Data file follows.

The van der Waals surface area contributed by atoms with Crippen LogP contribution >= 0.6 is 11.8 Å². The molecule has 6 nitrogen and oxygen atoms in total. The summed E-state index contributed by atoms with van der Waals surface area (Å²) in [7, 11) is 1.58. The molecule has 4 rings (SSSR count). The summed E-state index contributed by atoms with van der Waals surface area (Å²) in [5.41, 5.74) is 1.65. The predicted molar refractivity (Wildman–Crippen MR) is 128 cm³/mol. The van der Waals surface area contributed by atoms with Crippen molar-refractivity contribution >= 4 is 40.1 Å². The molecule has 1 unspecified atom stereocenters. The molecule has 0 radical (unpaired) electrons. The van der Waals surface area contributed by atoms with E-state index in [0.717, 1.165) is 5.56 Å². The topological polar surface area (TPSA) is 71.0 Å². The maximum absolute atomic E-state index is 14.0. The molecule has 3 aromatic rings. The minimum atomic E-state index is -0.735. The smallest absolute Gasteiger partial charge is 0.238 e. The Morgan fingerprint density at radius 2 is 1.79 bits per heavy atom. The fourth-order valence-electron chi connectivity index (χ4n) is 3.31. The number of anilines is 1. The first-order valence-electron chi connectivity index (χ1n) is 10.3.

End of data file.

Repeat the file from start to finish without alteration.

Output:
The van der Waals surface area contributed by atoms with Crippen LogP contribution >= 0.6 is 11.8 Å². The molecule has 6 nitrogen and oxygen atoms in total. The summed E-state index contributed by atoms with van der Waals surface area (Å²) in [7, 11) is 1.58. The molecule has 4 rings (SSSR count). The summed E-state index contributed by atoms with van der Waals surface area (Å²) in [5.41, 5.74) is 1.65. The predicted molar refractivity (Wildman–Crippen MR) is 128 cm³/mol. The van der Waals surface area contributed by atoms with Crippen molar-refractivity contribution >= 4 is 40.1 Å². The molecule has 1 unspecified atom stereocenters. The molecule has 0 radical (unpaired) electrons. The van der Waals surface area contributed by atoms with E-state index in [0.717, 1.165) is 5.56 Å². The topological polar surface area (TPSA) is 71.0 Å². The maximum absolute atomic E-state index is 14.0. The molecule has 3 aromatic rings. The minimum atomic E-state index is -0.735. The smallest absolute Gasteiger partial charge is 0.238 e. The Morgan fingerprint density at radius 2 is 1.79 bits per heavy atom. The fourth-order valence-electron chi connectivity index (χ4n) is 3.31. The number of anilines is 1. The first-order valence-electron chi connectivity index (χ1n) is 10.3.